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Round 1

Predators 'got what we deserved' in Game 3 loss to Avalanche

Nashville doomed by another slow start, has allowed 11 goals in series

by Dave Stubbs @Dave_Stubbs / Columnist

DENVER -- There was a large garbage can in the middle of the Nashville Predators dressing room late Monday, and with the balls of tape and pizza crusts, that's exactly where defenseman Roman Josi wanted to deposit the game he and his team just played.

The Colorado Avalanche came out like the proverbial house on fire in Game 3 of the Western Conference First Round. The Predators could find nothing more than water pistols to combat the flames in what would be a 5-3 loss.


[RELATED: Complete Predators vs. Avalanche series coverage]


The Predators, who lead the best-of-7 series 2-1, will have to find a way to tighten up against the run-and-gun Avalanche after giving up 11 goals in three games and nine in the past two. Game 4 is at Pepsi Center on Wednesday (10 p.m. ET, NBCSN, FS-TN, ALT, SN, TVAS).

"We didn't play very well in the first period," Josi said. "They came out right away the better team and got a couple goals.

Indeed, the Avalanche almost ran the Predators out of the rink, storming to a 3-0 lead by 18:07 of the first period, now having scored first in all three games of this series. It took Colorado 6:36 to open the scoring in Game 1, 2:34 in Game 2 and 1:50 in Game 3.

"We got what we deserved," Josi said. "We didn't really show up the first period. Tonight, they were the better team in the first. … They're a good team over there. If you don't start well, they're going to make you pay. They're fast. If you don't play well, we're not going to have a chance. We have to talk about this one, put it in the trash and react the next game."

This wasn't Josi's finest hour, finishing at minus-3, often scrambling in vain to contain Avalanche forwards. But he wasn't the only one who wanted to scrap the result. Fellow defenseman Ryan Ellis also was minus-3, as were forwards Kevin Fiala and Viktor Arvidsson.

Goaltender Pekka Rinne was given the mercy hook by coach Peter Laviolette at 4:25 of the second period for backup Juuse Saros after surrendering the fourth Avalanche goal. Rinne's night ended with 11 saves on 15 shots for a .733 save percentage.

Video: The crew discuss the Avs' 5-3 win in Game 3

"We just weren't very good in front of him," Laviolette said of Rinne. "I didn't think we were giving him the support he needed. It wasn't a sharp game for us. We left him in there after the first to see if we would be better, to try to address some things. We (didn't), so we got him out of there and put Juuse in there to try to change the momentum, change the swing in the game."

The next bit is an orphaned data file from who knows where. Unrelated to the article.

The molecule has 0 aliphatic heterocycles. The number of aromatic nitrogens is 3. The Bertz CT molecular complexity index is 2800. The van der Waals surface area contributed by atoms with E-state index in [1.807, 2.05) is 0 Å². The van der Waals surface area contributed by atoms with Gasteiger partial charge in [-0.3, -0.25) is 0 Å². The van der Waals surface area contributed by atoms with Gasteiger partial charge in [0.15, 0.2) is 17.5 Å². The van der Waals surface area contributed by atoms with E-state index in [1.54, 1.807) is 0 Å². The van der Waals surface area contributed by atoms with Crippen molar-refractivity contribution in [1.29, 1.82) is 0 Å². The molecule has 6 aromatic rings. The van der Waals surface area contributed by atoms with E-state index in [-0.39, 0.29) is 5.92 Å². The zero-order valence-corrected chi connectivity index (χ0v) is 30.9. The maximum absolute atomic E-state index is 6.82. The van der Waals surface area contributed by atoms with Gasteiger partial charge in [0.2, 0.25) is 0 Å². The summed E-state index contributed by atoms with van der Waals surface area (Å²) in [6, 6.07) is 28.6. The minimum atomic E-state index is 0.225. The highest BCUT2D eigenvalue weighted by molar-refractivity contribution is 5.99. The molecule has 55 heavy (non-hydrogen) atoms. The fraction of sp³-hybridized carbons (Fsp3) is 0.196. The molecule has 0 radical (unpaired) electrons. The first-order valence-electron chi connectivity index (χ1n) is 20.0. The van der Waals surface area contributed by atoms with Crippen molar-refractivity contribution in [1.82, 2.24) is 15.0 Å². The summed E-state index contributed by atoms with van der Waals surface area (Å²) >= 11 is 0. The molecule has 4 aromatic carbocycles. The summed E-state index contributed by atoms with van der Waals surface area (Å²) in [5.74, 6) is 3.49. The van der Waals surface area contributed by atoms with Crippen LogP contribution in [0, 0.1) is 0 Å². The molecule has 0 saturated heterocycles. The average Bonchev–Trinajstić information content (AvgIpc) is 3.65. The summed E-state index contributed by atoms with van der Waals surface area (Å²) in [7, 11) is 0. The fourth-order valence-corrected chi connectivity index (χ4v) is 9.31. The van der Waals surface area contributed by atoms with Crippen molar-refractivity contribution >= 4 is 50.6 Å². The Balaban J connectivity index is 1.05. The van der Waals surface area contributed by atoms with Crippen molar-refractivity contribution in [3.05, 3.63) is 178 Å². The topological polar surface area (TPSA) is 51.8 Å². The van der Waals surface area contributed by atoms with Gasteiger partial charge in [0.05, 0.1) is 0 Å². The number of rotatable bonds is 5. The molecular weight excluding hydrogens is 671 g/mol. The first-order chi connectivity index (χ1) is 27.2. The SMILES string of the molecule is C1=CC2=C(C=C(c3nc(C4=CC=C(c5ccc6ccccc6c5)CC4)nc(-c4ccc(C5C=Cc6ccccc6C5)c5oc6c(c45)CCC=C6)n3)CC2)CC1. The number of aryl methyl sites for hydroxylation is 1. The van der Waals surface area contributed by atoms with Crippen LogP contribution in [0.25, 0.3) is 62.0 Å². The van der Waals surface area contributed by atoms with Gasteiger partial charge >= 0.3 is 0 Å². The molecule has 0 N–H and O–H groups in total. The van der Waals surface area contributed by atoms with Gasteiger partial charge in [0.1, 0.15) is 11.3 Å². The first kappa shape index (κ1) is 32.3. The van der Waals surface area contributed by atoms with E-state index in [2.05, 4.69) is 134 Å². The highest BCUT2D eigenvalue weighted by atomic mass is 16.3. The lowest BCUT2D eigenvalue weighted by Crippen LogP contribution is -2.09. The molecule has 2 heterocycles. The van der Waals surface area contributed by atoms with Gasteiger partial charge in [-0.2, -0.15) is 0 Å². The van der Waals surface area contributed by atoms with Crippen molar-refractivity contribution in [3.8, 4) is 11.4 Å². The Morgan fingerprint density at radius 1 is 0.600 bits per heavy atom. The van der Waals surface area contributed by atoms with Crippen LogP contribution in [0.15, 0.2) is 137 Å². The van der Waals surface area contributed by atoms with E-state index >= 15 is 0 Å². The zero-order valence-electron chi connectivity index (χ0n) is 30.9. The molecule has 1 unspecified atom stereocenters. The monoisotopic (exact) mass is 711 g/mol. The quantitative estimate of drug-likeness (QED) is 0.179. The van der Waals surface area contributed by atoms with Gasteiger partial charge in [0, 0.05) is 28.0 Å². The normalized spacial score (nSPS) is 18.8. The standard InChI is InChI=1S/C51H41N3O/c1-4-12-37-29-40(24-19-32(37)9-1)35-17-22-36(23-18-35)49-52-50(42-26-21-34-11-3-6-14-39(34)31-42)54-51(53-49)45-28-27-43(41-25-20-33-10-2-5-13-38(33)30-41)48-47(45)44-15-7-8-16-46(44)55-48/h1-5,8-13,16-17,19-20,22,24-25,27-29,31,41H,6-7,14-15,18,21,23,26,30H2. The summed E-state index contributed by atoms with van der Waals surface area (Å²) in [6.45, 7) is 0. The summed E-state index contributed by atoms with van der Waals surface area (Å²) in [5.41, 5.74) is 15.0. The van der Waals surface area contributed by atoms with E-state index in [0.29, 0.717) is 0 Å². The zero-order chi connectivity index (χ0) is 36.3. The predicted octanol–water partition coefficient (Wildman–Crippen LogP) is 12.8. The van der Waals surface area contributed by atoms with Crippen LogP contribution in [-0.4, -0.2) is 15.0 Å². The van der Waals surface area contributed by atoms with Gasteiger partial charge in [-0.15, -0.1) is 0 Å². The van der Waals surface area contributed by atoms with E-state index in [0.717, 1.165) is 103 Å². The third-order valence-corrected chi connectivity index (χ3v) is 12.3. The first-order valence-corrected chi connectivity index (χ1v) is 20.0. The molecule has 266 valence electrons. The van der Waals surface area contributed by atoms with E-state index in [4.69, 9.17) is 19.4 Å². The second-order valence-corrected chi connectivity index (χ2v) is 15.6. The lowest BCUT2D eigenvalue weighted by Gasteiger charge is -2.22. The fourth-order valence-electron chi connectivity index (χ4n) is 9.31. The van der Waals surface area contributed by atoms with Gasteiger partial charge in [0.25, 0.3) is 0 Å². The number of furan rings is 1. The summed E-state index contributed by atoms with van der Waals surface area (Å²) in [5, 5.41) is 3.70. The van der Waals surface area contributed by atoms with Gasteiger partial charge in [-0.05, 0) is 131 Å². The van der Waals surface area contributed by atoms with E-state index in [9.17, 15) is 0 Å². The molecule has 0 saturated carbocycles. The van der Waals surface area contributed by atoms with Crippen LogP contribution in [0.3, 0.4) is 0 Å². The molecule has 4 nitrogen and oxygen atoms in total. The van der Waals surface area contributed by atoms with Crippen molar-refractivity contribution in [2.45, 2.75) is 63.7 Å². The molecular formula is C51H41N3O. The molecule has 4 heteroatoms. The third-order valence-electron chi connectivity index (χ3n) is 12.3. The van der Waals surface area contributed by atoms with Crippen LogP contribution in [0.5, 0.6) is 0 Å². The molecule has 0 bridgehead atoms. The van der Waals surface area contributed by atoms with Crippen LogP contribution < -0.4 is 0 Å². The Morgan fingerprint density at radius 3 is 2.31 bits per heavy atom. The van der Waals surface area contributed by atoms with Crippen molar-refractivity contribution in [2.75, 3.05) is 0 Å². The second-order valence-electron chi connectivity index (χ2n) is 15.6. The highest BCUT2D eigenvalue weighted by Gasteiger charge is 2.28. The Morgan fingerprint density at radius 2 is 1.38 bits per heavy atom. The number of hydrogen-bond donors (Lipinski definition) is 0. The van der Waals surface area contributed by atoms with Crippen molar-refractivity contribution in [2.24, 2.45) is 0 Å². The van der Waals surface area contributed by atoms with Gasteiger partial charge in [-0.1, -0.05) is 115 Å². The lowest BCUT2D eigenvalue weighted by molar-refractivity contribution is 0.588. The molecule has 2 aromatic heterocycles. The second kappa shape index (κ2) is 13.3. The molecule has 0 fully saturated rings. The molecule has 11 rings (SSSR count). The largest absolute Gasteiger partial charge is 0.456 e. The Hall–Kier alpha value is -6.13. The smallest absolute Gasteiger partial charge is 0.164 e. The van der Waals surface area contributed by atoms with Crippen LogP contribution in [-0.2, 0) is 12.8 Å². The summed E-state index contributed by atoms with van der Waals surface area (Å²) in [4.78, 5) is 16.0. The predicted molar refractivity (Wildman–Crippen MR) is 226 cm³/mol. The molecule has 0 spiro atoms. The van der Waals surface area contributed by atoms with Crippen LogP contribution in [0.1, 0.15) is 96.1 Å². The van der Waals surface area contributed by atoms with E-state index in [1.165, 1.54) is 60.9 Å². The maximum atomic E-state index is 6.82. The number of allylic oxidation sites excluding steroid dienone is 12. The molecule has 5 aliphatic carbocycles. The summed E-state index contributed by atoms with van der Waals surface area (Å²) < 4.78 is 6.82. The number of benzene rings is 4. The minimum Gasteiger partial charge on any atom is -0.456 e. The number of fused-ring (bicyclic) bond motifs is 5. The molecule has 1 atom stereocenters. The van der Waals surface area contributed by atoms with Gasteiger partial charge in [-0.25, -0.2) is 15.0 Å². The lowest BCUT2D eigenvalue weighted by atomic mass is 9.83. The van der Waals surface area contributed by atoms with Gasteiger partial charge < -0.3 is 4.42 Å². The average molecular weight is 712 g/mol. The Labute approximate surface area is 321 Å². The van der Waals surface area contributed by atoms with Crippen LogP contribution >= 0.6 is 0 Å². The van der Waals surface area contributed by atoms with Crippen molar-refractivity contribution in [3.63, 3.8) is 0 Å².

Laviolette's postgame comments ran 70 seconds, the coach saying twice that "I'll have to go back and look at it" when asked about Nashville's quicksand start and shaky net-front defensive presence. No doubt the Predators, winners of the Presidents' Trophy as the best regular-season team in the NHL, will address their problems in practice Tuesday.

In the day leading up to Game 3, everyone on the Avalanche discussed the need to bolt from the starting gate, tapping the home crowd's energy. Colorado did exactly that, swarming the Predators' end and getting on the board with Blake Comeau's goal while the ice was still wet.

"They're embracing that underdog role and being desperate right away," said Predators forward Austin Watson, who scored Nashville's third goal. "It's not anything we haven't expected. They were first on pucks, they were more physical, they were faster. Normally that leads to more scoring chances and hence, the first goal."

Center Colton Sissons said that not sleepwalking into the game is the responsibility of everyone on the Predators.

"We're just going to have a make a decision in our locker room to do it," said Sissons, who scored Nashville's second goal. "We've got to be the hungrier team right from the get-go. It's a mindset. We were definitely a lot better (in the third period), but it's going to be a new test in Game 4. No matter how well we played in the third period, we're going to have to find a way to have a full 60-minute effort."

Both Sissons and Josi said the Predators must sweep the ice clean in front of Rinne, having left the goalie to fend for himself while the Avalanche crushed in on him virtually at will.

"Nothing (Rinne) can do, they were all A-plus chances in front of the net," Josi said. "We've got to take those away and move them outside."

Video: NSH@COL, Gm3: Bednar talks fast start, home crowd

Sissons, who scored at 7:12 of the third period, said, "We gave up some Grade-A chances right in front of (Rinne). We hung him out to dry with some pretty talented players. We're going to have to clean that up, obviously, limit those chances. It was just a problem with the players in front of (Rinne) early on. We've got to be a lot better for him, that's for sure."

The Predators will have little time to solve their slow-start problem that is now a troubling trend. On Monday, the Avalanche not only scored first, they poured it on and dug Nashville a hole that would be too deep for their visitor to escape.

"It's nothing that we haven't talked about," Watson said. "But there's a difference between talking about it and going out there and performing, and being ready to battle right from the drop of the puck. We got better as the game went on, but we weren't ready right away."



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